Facts about diabetes – part 1
November is American Diabetes Month.
Diabetes mellitus is a disease that is difficult to understand. During the month of November health care professionals and partner agencies focus on providing information and resources to raise public awareness. Michigan State University Extension provides practical knowledge and skills for those who are at risk of diabetes and for those who live with diabetes. American Diabetes Month offers programs designed to focus the nation’s attention on the issues surrounding diabetes and the many people who are impacted by the disease. The International Diabetes Federation has designated every Nov. 14 as World Diabetes Day. By drawing attention to issues related to diabetes, changes are happening to improve lives and reduce health care costs for many people.
According to the National Diabetes Education Program (NDEP), more than 29 million Americans have diabetes, and it is estimated that one in every four people with diabetes are unaware that they have the disease. If diabetes goes untreated it can lead to serious health problems such as nerve damage, blindness, heart attack, stroke, kidney failure and death. Serious complications can be delayed and often prevented if this chronic disease is addressed early. The NDEP offers a short diabetes risk test to help people assess their potential for developing prediabetes or Type 2 diabetes and also to learn how to prevent or delay the disease.
Diabetes is a disease in which blood glucose levels are above normal. Most of the food we eat is turned into glucose, or sugar for our bodies to use for energy. The pancreas is an organ near the stomach that makes insulin, a hormone to help glucose get into the cells of our bodies. With diabetes, your body either doesn’t make enough insulin or can’t use its own insulin as well as it should. This causes glucose to build up in your blood.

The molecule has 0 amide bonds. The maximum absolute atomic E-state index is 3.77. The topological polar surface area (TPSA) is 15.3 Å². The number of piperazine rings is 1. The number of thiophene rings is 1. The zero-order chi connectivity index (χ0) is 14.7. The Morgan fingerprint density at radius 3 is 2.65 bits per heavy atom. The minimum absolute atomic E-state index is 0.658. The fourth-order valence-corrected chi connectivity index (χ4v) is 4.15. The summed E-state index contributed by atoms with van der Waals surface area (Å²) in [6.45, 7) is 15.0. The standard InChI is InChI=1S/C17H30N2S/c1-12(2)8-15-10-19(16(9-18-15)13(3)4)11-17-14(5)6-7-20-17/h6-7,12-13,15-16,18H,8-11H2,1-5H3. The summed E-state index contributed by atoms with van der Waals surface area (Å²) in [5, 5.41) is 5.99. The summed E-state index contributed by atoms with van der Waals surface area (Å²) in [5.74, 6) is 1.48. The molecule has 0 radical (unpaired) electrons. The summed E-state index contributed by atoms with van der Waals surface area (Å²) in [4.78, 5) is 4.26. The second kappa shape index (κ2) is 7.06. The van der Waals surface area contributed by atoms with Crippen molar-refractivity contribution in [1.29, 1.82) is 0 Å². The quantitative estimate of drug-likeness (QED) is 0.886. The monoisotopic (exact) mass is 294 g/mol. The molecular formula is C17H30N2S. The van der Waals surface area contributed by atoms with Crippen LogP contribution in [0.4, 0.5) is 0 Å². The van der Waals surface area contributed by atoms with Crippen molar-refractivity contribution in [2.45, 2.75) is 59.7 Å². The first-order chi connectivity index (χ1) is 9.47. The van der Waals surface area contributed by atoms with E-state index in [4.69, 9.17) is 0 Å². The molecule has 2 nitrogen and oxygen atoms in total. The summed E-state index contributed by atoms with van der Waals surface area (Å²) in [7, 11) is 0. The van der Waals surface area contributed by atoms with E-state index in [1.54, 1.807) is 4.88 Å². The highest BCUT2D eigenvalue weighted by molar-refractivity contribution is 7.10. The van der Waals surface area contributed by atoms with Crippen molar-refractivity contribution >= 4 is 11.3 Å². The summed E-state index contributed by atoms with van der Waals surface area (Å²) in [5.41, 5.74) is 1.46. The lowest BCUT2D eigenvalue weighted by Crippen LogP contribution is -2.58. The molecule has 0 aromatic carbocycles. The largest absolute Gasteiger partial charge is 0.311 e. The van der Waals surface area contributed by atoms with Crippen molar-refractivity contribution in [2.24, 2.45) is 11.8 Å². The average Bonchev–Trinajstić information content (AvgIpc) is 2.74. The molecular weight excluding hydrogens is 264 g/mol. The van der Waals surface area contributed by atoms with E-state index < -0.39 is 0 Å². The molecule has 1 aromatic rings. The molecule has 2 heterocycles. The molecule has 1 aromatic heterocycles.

There are several types of diabetes, with Type 2 diabetes being the most common, and is increasing at alarming rates. Type 2 diabetes was previously called adult-onset diabetes, and it accounts for about 90-95 percent of all diagnosed cases of diabetes. Type 2 diabetes usually begins with insulin resistance. The risk for developing this type is associated with older age, obesity, family history of diabetes or history of gestational diabetes. People of a particular race or ethnicity, such as African Americans, Hispanics/Latinos, American Indians, some Asians, and Native Hawaiians or other Pacific Islanders are at a higher risk for Type 2 diabetes. For most people, Type 2 diabetes is a progressive disease.
Although both Type 1 and Type 2 diabetes can occur at any age, only about five percent of diabetes cases are considered Type 1 diabetes. Previously called juvenile-onset diabetes, Type 1 is most often diagnosed in the mid-teens. To survive, people with Type 1 diabetes must have insulin delivered by injection or a pump. There is no known way to prevent Type 1 diabetes.
Gestational diabetes is a form of glucose intolerance diagnosed during the second or third trimester of pregnancy. Treatment is required to reduce problems for the mother and infant, but frequently disappears when the pregnancy is over.
Prediabetes is a condition in which individuals have high blood glucose or hemoglobin A1C levels but not high enough to be classified as diabetes. People with prediabetes have an increased risk of developing Type 2 diabetes, heart disease and stroke, but not everyone with prediabetes will progress to diabetes.
Learn about the common terms and myths of diabetes so that you have accurate information to make good health decisions that will affect your quality of life. For general information in English and Spanish, call 1-800-DIABETES or visit www.stopdiabetes.com.
Also see the Facts about Diabetes - Part 2 of this article.